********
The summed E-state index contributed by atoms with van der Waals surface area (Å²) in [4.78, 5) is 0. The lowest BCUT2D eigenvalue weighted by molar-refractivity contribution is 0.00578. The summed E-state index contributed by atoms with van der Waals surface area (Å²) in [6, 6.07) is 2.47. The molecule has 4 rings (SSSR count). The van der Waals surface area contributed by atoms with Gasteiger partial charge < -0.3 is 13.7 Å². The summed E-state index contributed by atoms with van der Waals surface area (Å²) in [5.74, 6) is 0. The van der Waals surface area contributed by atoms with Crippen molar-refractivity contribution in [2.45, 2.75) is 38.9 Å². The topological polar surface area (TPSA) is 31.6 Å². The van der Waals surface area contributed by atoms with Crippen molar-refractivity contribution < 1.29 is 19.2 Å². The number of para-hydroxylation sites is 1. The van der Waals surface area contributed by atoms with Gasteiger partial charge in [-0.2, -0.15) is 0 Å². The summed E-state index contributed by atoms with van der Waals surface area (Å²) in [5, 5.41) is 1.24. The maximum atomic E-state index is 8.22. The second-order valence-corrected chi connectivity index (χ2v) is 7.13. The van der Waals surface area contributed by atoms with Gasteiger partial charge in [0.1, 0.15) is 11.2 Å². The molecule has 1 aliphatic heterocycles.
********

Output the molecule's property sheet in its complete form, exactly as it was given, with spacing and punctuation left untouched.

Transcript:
The summed E-state index contributed by atoms with van der Waals surface area (Å²) in [4.78, 5) is 0. The lowest BCUT2D eigenvalue weighted by molar-refractivity contribution is 0.00578. The summed E-state index contributed by atoms with van der Waals surface area (Å²) in [6, 6.07) is 2.47. The molecule has 4 rings (SSSR count). The van der Waals surface area contributed by atoms with Gasteiger partial charge < -0.3 is 13.7 Å². The summed E-state index contributed by atoms with van der Waals surface area (Å²) in [5.74, 6) is 0. The van der Waals surface area contributed by atoms with Crippen molar-refractivity contribution in [2.45, 2.75) is 38.9 Å². The topological polar surface area (TPSA) is 31.6 Å². The van der Waals surface area contributed by atoms with Crippen molar-refractivity contribution < 1.29 is 19.2 Å². The number of para-hydroxylation sites is 1. The van der Waals surface area contributed by atoms with Gasteiger partial charge in [-0.2, -0.15) is 0 Å². The summed E-state index contributed by atoms with van der Waals surface area (Å²) in [5, 5.41) is 1.24. The maximum atomic E-state index is 8.22. The second-order valence-corrected chi connectivity index (χ2v) is 7.13. The van der Waals surface area contributed by atoms with Gasteiger partial charge in [0.1, 0.15) is 11.2 Å². The molecule has 1 aliphatic heterocycles.